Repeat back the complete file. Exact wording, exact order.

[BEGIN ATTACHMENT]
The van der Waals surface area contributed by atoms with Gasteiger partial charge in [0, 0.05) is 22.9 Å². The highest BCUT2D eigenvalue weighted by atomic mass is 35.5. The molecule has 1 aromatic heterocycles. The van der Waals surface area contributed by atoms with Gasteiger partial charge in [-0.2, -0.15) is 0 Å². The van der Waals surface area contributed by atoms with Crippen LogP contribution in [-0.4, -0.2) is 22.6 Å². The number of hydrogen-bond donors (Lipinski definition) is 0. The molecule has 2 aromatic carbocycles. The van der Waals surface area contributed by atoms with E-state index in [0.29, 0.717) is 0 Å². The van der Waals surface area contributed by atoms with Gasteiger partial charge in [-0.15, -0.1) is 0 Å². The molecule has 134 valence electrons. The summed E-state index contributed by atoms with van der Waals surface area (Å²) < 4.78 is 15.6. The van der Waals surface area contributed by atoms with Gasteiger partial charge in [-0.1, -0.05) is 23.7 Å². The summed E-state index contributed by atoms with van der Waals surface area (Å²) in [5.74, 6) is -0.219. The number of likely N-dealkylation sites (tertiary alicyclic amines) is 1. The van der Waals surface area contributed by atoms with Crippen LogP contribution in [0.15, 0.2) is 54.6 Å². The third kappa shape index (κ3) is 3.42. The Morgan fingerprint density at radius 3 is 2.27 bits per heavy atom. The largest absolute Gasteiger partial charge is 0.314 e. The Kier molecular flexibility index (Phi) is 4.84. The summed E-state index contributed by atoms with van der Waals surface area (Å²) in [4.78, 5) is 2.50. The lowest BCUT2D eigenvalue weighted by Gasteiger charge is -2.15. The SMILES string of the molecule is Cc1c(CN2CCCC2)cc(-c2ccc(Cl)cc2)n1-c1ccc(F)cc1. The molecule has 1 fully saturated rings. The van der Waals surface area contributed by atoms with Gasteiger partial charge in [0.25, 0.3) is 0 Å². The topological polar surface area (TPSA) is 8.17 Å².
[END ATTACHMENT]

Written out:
The van der Waals surface area contributed by atoms with Gasteiger partial charge in [0, 0.05) is 22.9 Å². The highest BCUT2D eigenvalue weighted by atomic mass is 35.5. The molecule has 1 aromatic heterocycles. The van der Waals surface area contributed by atoms with Gasteiger partial charge in [-0.2, -0.15) is 0 Å². The van der Waals surface area contributed by atoms with Crippen LogP contribution in [-0.4, -0.2) is 22.6 Å². The number of hydrogen-bond donors (Lipinski definition) is 0. The molecule has 2 aromatic carbocycles. The van der Waals surface area contributed by atoms with E-state index in [0.29, 0.717) is 0 Å². The van der Waals surface area contributed by atoms with Gasteiger partial charge in [-0.15, -0.1) is 0 Å². The molecule has 134 valence electrons. The summed E-state index contributed by atoms with van der Waals surface area (Å²) < 4.78 is 15.6. The van der Waals surface area contributed by atoms with Gasteiger partial charge in [-0.1, -0.05) is 23.7 Å². The summed E-state index contributed by atoms with van der Waals surface area (Å²) in [5.74, 6) is -0.219. The number of likely N-dealkylation sites (tertiary alicyclic amines) is 1. The van der Waals surface area contributed by atoms with Crippen LogP contribution in [0.15, 0.2) is 54.6 Å². The third kappa shape index (κ3) is 3.42. The Morgan fingerprint density at radius 3 is 2.27 bits per heavy atom. The largest absolute Gasteiger partial charge is 0.314 e. The Kier molecular flexibility index (Phi) is 4.84. The summed E-state index contributed by atoms with van der Waals surface area (Å²) in [4.78, 5) is 2.50. The lowest BCUT2D eigenvalue weighted by Gasteiger charge is -2.15. The SMILES string of the molecule is Cc1c(CN2CCCC2)cc(-c2ccc(Cl)cc2)n1-c1ccc(F)cc1. The molecule has 1 fully saturated rings. The van der Waals surface area contributed by atoms with Gasteiger partial charge in [0.25, 0.3) is 0 Å². The topological polar surface area (TPSA) is 8.17 Å².